It's a Greyhound ticket to another time. Drinks for free. Mirrored sunglasses. Feather earring. The gospel truth confirming all the good ghosts you got floatin' around inside your traumatized skull. Like a rhinestone horseshoe, a Best Western ashtray, a universal remote, or black cat bone. It's like Pete Seeger's Wobblies songbooks. You better get a copy, now. Also look for "8th & Agony" (Punk Hostage Press).
Boy on Fire. The Young Nick Cave
By Mark Mordue
Lou Reed famously used the phrase "Growing Up in Public", but it's seriously arguable that he ever grew up at all. As represented in "Boy on Fire", Nick Cave grew up in public, and it's that Odyssean journey which we want to follow. 'Cause success, well, that's over-rated. It's nice that you're not poor anymore, but boy, if you had problems before, you could easily have a worse time dealing with them.
So author Mark Mordue begins with some of what he already knew, and of what we already know, before plunging down a rabbit-hole beset on all sides with imminent spiteful criticism, fact-checkers, poor-memory merchants and "it wasn't that way at all" keyboard numptys.
That he suspects what he's in for is quite clear from his early observation of the bond between Nick and his mum before Cave heads off to accept an ARIA Award in 2007. To his credit, although he was only nominated himself, Cave also inducted the other members of The Birthday Party and The Bad Seeds on the night. (Most annoyingly, he forgot to mention the band's original drummer, Phill Calvert).
Like I said, brave or damned foolish; it's hard to be a writer, not a hack, and make any money (Mordue has a day job, he's no fool). "Boy on Fire" deserves to be purchased for yourself, your friends and anyone you know interested in music. Period.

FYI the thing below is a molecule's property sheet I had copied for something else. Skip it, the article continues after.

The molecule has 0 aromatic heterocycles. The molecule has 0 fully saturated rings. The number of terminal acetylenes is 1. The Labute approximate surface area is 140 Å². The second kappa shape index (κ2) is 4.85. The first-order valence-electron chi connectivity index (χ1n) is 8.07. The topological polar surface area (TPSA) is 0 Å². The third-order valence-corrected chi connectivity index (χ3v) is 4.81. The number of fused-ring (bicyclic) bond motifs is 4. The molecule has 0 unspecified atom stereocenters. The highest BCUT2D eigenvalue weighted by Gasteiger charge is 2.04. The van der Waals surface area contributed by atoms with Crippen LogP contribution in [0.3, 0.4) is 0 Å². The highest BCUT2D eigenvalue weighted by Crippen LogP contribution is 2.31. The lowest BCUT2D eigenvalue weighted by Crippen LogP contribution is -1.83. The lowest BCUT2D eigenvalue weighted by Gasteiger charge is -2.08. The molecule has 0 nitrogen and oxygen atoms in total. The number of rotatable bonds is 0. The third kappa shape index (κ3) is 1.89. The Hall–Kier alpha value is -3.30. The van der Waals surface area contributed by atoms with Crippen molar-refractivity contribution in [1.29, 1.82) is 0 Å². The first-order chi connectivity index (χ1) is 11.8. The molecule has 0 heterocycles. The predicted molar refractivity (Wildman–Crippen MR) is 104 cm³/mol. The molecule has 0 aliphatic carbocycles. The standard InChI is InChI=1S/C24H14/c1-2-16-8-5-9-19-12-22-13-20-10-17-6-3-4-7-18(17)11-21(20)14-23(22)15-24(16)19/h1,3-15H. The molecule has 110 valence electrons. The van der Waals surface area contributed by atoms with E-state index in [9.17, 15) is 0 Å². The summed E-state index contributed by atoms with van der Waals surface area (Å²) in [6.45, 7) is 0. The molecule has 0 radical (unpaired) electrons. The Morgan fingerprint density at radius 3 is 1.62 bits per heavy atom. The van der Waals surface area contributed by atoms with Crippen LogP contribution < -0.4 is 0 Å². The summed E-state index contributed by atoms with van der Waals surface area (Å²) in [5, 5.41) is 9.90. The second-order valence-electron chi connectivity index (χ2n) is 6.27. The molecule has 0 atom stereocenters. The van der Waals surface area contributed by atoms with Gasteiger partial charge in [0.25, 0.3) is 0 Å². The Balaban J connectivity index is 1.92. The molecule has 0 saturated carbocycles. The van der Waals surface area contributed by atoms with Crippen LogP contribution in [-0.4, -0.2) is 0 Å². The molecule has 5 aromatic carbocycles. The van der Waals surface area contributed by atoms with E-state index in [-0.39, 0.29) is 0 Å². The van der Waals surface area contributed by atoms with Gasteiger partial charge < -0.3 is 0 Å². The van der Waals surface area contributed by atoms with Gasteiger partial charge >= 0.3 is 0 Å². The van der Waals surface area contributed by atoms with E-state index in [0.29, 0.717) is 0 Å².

One reason is that, if you know enough about Cave, you'll also know that any decent book about him should always have a modicum of humour. I found myself chuckling out loud on the bus within minutes of beginning and, while it's not written with laughter in mind, you will find the several threads which Mark sets up quite early, vividly rewarding. Cave himself, an adventurous mischief-maker, possesses a savage and spontaneous wit, and his company can be addictive. Small wonder that so many who have encountered him either don't comprehend him, or find him boorish, or jaw-droppingly fascinating.
Small Moments of Glory By Jack Howard
Another in the Best Books I've Bought All Year Category.
Jack Howard kept a journal from before he joined Hunters and Collectors, and through most of his career with them; his horn work with other musicians predates Hunnas, continued while he was with them, and continues now. Clearly it's a life sentence.
Jack Howard avoids innumerable pitfalls by presenting a book which is purely one thing: older musician looks back on his life with accuracy and smarts, confesses that his early years were riddled with angst and neuroses and, clearly recoiling from his diaries in horror, declines to share the cringeworthy evidence. Instead (and instead of making up some cool-sounding mythology) Jack just says that it happened. And he moves on. Something we could all do well to remember.